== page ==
Against the Wind

( 2 )

Overview

Julie Baxter writing as April Hill tells the thrilling tale of a spirited young woman from Nantucket who should have been (but, alas, never was) soundly spanked when young. This grievous oversight is corrected when she stows away aboard a tall ship and falls in love with the ship's bold, handsome and very determined captain. On her perilous high seas voyage, our perpetually disobedient young heroine is swept overboard, tossed rudely into a harbor, grievously wounded, kidnapped, manhandled by plundering pirates, ...
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Overview

Julie Baxter writing as April Hill tells the thrilling tale of a spirited young woman from Nantucket who should have been (but, alas, never was) soundly spanked when young. This grievous oversight is corrected when she stows away aboard a tall ship and falls in love with the ship's bold, handsome and very determined captain. On her perilous high seas voyage, our perpetually disobedient young heroine is swept overboard, tossed rudely into a harbor, grievously wounded, kidnapped, manhandled by plundering pirates, and nearly ravished and murdered! (And lest the reader be sorely disappointed, she is also frequently and very soundly spanked for her misadventures.) For adults only.
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Product Details

  • ISBN-13: 9781608500000
  • Publisher: Newsite Web Services, LLC
  • Publication date: 4/28/2009
  • Pages: 189

Read an Excerpt

Emily was up early the next morning, hoping to be the first to catch sight of the coast of Nova Scotia. She was relieved to see no sign of the Captain, unwilling to risk another unpleasant scene. Like many of the sea-going men she had met throughout the years, McAllister was a bully, and a lout. Exactly the sort she hoped to escape by marrying a gentleman like Mr. Withers. An educated person who could speak of art and music, with aspirations to something beyond a bulging hold of stinking fish or a profitable cargo of potatoes and lard.

She had been on deck for only a few minutes when McAllister appeared at the helm, in the company of two other men, one of whom she recognized as the Elizabeth B. Portman's First Officer. She made quickly for the hatch, but McAllister saw her, and approached.

"Miss Fowler, a moment of your time, if I may?"

Emily threw her hair back and attempted a haughty look, with only mild success.

"What is it, Captain? I have things to do before we land, if you don't mind."

"Please. This will take only a moment. I had intended to apologize when we last spoke, before you became so suddenly ill, but, with your permission, I would like to do it now. It has come to my attention, Miss Fowler, that you are somewhat older than I had reason to surmise, by your ... your diminutive height and demeanor. Had I known your true age, I surely would not have ... I would not have treated you, or your person, in the indiscreet manner in which I did. Without the intention of doing so, I'm afraid I've been guilty of an act of unforgivable disrespect."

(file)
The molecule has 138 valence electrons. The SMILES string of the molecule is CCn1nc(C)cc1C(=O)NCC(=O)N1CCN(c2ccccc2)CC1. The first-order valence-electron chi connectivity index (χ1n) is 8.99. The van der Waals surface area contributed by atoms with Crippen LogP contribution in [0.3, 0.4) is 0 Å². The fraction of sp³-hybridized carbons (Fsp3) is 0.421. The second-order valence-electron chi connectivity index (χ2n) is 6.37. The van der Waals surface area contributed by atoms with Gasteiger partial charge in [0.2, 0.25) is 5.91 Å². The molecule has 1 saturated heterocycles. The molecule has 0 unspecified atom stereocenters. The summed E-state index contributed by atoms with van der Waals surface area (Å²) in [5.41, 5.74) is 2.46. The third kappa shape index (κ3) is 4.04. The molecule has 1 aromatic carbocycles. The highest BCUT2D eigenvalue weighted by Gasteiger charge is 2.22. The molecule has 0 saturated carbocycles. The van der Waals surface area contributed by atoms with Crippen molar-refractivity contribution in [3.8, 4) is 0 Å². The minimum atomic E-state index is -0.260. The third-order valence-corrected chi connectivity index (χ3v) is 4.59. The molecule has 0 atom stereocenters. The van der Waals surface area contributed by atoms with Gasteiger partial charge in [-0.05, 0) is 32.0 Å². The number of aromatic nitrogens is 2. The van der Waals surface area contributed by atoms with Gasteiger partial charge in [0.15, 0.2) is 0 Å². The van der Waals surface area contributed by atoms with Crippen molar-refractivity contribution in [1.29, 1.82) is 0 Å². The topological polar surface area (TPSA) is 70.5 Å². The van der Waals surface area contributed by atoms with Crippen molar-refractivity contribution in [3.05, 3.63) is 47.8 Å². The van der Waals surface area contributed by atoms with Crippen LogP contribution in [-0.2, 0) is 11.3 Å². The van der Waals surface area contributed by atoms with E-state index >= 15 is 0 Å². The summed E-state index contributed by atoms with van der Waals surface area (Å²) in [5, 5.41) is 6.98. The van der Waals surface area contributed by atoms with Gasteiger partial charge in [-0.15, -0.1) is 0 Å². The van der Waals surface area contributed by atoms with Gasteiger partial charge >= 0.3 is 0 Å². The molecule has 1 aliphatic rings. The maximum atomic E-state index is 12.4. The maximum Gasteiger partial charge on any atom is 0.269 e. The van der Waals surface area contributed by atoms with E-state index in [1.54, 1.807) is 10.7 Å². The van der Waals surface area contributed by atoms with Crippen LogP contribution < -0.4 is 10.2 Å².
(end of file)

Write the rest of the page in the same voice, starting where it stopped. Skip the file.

Emily cast a cold eye on him. Without realizing it, Ethan McAllister had just offendedher pride almost as hatefully as he had in chastising her so publicly. Throughout her adulthood, Emily had been teased relentlessly about her small stature and youthful appearance, and she did not find it flattering, especially as she prepared to begin life as a married woman.

"You are suggesting, as I understand it, Captain, that I look like a child?"

McAllister flushed. "No, not at all. I simply mistook your size and lack of..." He stopped. The conversation was not going as he had intended.

"Lack of what?" she demanded. "You are an intolerable boor, Captain, in addition to being a very poor judge of either age or maturity. No apology is necessary, however, since I do not make it a practice to hold persons of low intelligence, such as yourself, to normal standards of etiquette or decency. I am twenty-seven years of age, and unaccustomed to being treated like a..." She stopped, unable to think of a word that wasn't vulgar.

McAllister was smiling again, in that irritating and superior manner she had observed at their first disagreeable encounter.

"Treated like ... Excuse me, but what was it you were about to say, Miss?"

"You know perfectly well what I meant, sir! Or, could it be that you are as slow-witted as you are rude?"

McAllister's smile faded, and he clasped his hands behind his back, unable to trust himself. He would have liked nothing better at this moment than to throw this unendurable little wretch across the rail and use Mr. Johnson's wide strap on her obnoxious ass.

"Fortunately for both of us," he said grimly, "this voyage is nearing its end. If I am extremely lucky, and obey each and every Commandment, and if I am very, very generous to the poor, perhaps God will grant my sincere wish that I never lay eyes on you again. Closely seen, Miss Fowler, I would now have to confess that you look every day of your twenty-seven years, and it is only your appalling behavior that makes you seem a child. Children as insufferable as yourself usually profit from being soundly and frequently spanked, and were I your sainted mother or your unfortunate intended spouse, you would have your drawers lowered and your insolent backside blistered at least once a day and twice on Sundays, until you had learned some manners. Good day, Madam!"

For perhaps the first time in the twenty-six years since she had learned to speak, Emily was speechless.

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